If Lohan worked on three to five films a year in smaller roles, became a true working professional and got buzz based on her strong performances and work habits, then the time will come to be the big star again. Life can go full circle if you work hard enough at it in Hollywood.
2. Work the indie scene early and often
One thing that made Downey bankable enough that Marvel would take a chance on him and cast him as Tony Stark in Iron Man was that he was an indie film warrior. He worked with enough names and enough people, and reinvented himself on set as clean, sober and a professional. The one thing you can’t say about Lohan right now is that she’s viewed by Hollywood as a professional’s professional on set; if it was she wouldn’t have been pulled from Inferno. Someone would’ve justified her behavior with “once she gets on set she’s money, so don’t worry.” This is Hollywood, the same place that keeps giving work to any number of professional screw-ups who happen to be great at what they do.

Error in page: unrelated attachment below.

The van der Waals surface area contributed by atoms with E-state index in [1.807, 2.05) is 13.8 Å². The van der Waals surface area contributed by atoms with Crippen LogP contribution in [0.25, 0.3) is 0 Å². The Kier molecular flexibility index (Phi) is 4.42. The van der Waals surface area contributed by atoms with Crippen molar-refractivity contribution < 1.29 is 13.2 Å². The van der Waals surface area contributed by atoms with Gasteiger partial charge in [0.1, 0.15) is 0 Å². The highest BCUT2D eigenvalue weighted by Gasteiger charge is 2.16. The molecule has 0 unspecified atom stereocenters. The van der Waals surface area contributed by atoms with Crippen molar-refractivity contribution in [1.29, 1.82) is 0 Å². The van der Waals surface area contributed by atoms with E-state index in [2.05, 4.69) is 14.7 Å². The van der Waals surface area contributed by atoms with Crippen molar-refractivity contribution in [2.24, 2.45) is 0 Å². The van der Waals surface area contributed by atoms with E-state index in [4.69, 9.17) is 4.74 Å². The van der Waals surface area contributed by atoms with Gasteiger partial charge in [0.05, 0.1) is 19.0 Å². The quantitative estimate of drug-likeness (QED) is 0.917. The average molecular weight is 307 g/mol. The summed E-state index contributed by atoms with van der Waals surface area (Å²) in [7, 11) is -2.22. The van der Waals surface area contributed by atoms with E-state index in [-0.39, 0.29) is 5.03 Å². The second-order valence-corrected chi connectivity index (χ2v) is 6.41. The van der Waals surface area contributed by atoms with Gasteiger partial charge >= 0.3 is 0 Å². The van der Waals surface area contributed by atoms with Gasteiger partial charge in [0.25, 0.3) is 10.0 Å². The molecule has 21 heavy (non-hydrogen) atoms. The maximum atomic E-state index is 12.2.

1. Pick the right comeback vehicle when the moment arrives
If Iron Man was a bad film Robert Downey Junior’s comeback wouldn’t have been as memorable. It would’ve been “ok, the film was bad but still made money, hurray” and perhaps we never see him headline Sherlock Holmes. It would be a much tougher sell as opposed to the “phoenix rising from the ashes” story that it ended up becoming. Same with Mickey Rourke and The Wrestler to a lesser degree; if The Wrestler was a horrid film then Rourke is a better footnote that same year.